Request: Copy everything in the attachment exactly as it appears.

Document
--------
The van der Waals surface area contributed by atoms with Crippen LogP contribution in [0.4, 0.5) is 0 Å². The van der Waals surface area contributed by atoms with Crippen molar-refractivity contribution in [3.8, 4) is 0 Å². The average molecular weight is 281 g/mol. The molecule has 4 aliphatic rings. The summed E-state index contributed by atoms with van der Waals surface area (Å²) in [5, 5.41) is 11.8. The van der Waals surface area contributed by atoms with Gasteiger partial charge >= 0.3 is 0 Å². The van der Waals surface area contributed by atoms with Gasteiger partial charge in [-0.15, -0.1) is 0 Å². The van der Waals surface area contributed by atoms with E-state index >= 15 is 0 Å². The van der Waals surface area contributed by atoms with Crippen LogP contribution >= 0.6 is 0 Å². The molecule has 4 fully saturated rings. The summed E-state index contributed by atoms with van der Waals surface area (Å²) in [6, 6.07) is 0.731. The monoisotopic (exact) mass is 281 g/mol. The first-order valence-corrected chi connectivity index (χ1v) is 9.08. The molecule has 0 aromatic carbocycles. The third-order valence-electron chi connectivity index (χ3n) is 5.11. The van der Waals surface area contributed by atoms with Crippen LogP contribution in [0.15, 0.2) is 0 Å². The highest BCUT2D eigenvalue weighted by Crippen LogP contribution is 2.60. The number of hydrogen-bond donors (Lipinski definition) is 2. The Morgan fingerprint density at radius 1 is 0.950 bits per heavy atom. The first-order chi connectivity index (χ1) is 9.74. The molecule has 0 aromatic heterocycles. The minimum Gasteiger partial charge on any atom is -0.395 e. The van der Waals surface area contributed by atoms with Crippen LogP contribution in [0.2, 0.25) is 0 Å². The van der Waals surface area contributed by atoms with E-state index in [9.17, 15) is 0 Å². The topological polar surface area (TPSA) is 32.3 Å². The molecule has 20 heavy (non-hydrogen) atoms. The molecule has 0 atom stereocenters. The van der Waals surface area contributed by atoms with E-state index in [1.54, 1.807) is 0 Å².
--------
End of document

The van der Waals surface area contributed by atoms with Crippen LogP contribution in [0.4, 0.5) is 0 Å². The van der Waals surface area contributed by atoms with Crippen molar-refractivity contribution in [3.8, 4) is 0 Å². The average molecular weight is 281 g/mol. The molecule has 4 aliphatic rings. The summed E-state index contributed by atoms with van der Waals surface area (Å²) in [5, 5.41) is 11.8. The van der Waals surface area contributed by atoms with Gasteiger partial charge >= 0.3 is 0 Å². The van der Waals surface area contributed by atoms with Gasteiger partial charge in [-0.15, -0.1) is 0 Å². The van der Waals surface area contributed by atoms with E-state index >= 15 is 0 Å². The van der Waals surface area contributed by atoms with Crippen LogP contribution >= 0.6 is 0 Å². The molecule has 4 fully saturated rings. The summed E-state index contributed by atoms with van der Waals surface area (Å²) in [6, 6.07) is 0.731. The monoisotopic (exact) mass is 281 g/mol. The first-order valence-corrected chi connectivity index (χ1v) is 9.08. The molecule has 0 aromatic carbocycles. The third-order valence-electron chi connectivity index (χ3n) is 5.11. The van der Waals surface area contributed by atoms with Crippen LogP contribution in [0.15, 0.2) is 0 Å². The highest BCUT2D eigenvalue weighted by Crippen LogP contribution is 2.60. The number of hydrogen-bond donors (Lipinski definition) is 2. The Morgan fingerprint density at radius 1 is 0.950 bits per heavy atom. The first-order chi connectivity index (χ1) is 9.74. The molecule has 0 aromatic heterocycles. The minimum Gasteiger partial charge on any atom is -0.395 e. The van der Waals surface area contributed by atoms with Crippen LogP contribution in [0.2, 0.25) is 0 Å². The van der Waals surface area contributed by atoms with E-state index in [9.17, 15) is 0 Å². The topological polar surface area (TPSA) is 32.3 Å². The molecule has 20 heavy (non-hydrogen) atoms. The molecule has 0 atom stereocenters. The van der Waals surface area contributed by atoms with E-state index in [1.54, 1.807) is 0 Å².